This Spike Lee film examines the life of an aspiring actress in New York. She is upset by the treatment of women in the movie industry during one of her screen tests with 'QT'. Out of work ... See full summary »
Spike Lee's take on the "Son of Sam" murders in New York City during the summer of 1977 centering on the residents of an Italian-American Northeast Bronx neighborhood who live in fear and distrust of one another.
Dark, biting satire of the television industry, focusing on an Ivy-League educated black writer at a major network. Frustrated that his ideas for a "Cosby Show"-esque take on the black family has been rejected by network brass, he devises an outlandish scheme: reviving the minstrel show. The hook: instead of white actors in black face, the show stars black actors in even blacker face. The show becomes an instant smash, but with the success also come repercussions for all involved. Written by
N. Cognito <nobody@noplace>
The one white member of the Mau Maus, named 1/16th Blak in the movie, was played by M.C. Serch, a member of the 80s/90s rap act 3rd Bass. The Mau Maus sing a portion of 3rd Bass's song "The Gas Face" while hanging out in the studio: "Black cat is bad luck, bad guys wear black / Musta been a white guy who started all that." See more »
I just saw this movie and I have two main problems with it?
1. Michael Rappaport: He was terribly miscast in this movie as a subvertly racist white executive. I've seen him in a lot of movies and he's the type of white guy that is so down that if he said the 'n' word around a group of black guys, he would probably be able to get away with it (I'm black, btw). The part would have been better played by someone like Mark-Paul Gosselaar or Matthew McConaughey, white guys who would be totally unconvincing if they tried to act "black". Rappaport is too convincing and that's the problem. The character was supposed to be oblivious to his own racism but clearly obvious to the audience. I didn't see Rappaport as a racist because he was too down.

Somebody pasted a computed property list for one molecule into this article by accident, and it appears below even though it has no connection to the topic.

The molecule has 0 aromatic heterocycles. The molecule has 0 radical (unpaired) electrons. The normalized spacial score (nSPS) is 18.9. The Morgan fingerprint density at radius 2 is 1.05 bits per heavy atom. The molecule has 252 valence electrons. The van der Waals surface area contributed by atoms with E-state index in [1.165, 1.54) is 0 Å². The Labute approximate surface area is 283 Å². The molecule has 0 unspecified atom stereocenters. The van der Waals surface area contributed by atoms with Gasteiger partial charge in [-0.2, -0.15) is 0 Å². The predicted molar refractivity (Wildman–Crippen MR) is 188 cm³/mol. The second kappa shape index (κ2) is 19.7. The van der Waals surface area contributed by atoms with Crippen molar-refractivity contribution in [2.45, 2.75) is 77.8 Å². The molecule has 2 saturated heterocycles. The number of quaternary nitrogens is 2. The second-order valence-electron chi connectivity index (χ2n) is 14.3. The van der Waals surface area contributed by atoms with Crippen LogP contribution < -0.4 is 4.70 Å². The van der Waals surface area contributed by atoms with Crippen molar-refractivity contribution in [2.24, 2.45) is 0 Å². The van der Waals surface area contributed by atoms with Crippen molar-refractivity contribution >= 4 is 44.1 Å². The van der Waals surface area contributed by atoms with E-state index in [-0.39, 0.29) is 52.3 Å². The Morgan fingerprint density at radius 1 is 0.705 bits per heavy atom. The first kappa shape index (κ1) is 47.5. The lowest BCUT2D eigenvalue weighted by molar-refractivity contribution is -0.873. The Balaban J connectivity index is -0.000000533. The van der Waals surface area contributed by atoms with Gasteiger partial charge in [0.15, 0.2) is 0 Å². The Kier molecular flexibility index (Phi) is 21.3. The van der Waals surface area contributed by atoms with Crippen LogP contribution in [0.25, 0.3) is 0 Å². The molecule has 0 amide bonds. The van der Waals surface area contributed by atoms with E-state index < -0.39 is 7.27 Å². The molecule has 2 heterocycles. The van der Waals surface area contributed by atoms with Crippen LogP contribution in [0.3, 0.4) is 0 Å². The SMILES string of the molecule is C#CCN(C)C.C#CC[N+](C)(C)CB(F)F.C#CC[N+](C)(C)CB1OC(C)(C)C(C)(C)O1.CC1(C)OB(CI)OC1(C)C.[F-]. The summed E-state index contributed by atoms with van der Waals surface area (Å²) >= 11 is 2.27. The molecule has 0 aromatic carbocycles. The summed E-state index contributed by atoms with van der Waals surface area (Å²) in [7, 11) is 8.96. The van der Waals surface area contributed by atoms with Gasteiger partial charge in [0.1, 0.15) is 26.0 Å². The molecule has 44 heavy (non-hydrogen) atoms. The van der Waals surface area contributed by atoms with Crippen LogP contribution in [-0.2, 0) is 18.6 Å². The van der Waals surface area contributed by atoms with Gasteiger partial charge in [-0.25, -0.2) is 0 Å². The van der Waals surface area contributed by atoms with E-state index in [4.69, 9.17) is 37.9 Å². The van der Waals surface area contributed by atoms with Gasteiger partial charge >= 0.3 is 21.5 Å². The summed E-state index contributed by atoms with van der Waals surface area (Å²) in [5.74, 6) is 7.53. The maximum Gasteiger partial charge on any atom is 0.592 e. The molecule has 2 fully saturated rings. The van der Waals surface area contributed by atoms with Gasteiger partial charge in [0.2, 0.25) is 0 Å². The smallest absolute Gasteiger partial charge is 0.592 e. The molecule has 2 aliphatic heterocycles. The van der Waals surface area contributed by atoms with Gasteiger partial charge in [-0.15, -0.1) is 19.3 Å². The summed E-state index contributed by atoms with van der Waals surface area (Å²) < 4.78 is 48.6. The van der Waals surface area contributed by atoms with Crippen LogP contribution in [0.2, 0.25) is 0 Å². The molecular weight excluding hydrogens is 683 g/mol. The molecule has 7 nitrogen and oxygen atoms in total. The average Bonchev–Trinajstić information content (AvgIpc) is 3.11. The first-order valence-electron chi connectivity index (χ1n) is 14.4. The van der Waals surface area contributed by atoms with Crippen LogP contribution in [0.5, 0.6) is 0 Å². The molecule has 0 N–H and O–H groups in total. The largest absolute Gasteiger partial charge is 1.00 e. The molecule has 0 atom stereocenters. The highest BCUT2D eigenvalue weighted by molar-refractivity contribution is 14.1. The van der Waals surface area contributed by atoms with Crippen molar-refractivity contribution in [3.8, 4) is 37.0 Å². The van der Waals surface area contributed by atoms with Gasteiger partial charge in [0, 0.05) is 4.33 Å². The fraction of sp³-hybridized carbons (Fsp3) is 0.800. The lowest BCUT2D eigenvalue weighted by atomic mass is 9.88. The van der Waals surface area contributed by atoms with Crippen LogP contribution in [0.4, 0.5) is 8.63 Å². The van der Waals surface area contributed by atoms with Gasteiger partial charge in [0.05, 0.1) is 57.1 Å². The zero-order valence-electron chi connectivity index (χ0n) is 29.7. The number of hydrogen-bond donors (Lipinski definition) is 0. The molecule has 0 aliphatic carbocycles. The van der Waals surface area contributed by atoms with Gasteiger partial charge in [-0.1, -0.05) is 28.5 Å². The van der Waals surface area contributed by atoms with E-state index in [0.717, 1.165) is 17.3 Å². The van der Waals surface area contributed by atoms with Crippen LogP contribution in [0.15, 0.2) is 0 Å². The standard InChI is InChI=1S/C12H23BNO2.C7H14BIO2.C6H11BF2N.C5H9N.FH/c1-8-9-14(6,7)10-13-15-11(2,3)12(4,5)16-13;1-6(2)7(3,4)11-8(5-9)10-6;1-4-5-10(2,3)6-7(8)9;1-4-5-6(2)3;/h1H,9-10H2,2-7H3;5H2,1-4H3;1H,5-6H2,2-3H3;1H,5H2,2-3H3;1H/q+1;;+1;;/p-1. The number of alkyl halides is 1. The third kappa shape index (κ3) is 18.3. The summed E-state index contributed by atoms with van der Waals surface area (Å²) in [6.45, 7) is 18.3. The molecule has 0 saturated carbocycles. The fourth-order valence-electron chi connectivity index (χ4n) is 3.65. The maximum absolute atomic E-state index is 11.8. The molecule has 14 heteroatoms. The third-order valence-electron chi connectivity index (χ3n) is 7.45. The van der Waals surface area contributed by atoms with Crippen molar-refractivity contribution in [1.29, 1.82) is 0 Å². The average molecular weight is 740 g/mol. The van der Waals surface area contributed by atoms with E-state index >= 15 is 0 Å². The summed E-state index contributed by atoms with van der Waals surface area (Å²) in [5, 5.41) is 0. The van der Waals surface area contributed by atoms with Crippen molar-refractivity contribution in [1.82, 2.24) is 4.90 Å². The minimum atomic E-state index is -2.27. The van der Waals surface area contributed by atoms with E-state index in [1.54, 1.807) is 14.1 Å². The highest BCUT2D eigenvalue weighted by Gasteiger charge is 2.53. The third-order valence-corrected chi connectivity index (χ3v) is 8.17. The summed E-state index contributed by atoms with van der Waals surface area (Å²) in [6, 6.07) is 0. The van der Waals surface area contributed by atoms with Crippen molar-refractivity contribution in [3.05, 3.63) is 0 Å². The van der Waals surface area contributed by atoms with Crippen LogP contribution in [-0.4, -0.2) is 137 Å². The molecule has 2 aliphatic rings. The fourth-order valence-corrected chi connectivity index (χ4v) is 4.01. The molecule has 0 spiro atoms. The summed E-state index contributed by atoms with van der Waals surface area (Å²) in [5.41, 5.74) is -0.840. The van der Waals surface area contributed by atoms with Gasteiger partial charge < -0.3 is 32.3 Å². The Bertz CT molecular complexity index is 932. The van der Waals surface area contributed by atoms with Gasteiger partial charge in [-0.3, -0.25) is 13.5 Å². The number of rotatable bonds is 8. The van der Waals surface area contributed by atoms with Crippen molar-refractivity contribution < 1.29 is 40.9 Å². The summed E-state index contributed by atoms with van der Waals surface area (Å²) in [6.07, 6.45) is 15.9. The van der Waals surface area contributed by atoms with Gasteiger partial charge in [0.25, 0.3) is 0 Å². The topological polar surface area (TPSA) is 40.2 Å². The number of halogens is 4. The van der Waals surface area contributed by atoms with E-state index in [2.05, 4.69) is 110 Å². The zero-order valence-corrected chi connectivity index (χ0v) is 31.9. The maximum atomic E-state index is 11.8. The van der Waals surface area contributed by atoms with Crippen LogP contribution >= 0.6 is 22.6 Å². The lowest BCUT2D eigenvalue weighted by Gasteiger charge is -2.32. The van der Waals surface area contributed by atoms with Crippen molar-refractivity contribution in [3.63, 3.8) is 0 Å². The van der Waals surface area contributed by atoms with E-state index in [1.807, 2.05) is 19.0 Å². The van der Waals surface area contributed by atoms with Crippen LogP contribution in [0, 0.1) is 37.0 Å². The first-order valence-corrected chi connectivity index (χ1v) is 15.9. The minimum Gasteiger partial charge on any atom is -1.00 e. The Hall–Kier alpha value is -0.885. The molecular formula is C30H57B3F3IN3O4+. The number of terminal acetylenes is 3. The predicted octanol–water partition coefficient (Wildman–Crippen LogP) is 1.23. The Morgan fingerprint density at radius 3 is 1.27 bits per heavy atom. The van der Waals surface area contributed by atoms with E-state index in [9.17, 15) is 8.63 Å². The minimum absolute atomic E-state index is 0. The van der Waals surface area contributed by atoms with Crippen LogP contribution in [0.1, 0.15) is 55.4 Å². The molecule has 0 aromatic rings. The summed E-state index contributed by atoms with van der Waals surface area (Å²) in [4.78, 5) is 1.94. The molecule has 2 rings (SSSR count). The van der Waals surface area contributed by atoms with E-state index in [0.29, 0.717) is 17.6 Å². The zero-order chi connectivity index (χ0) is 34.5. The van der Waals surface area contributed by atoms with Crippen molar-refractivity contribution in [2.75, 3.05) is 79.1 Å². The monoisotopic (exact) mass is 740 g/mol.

2. The execution: The plot would have been better if Damon Wayan's character created a TV show that was not blatantly offensive but still controversial (kind of like the shows Martin, In Living Color, or Homeboys in Outer Space). Spike Lee insults the audience's intelligence by making a complete minstrel show that no person (black or white) with a conscience (and a brain) would find entertaining in the 21th century.
The only thing I liked was Damon Wayans and Savion Glover. Wayan's voice was grating but his acting was still good enough to carry the movie. Glover proved that he has other talents aside from tap dancing. This movie could have been an Oscar winner but the execution was completely off.
3 of 3 people found this review helpful.
Was this review helpful to you?
| Report this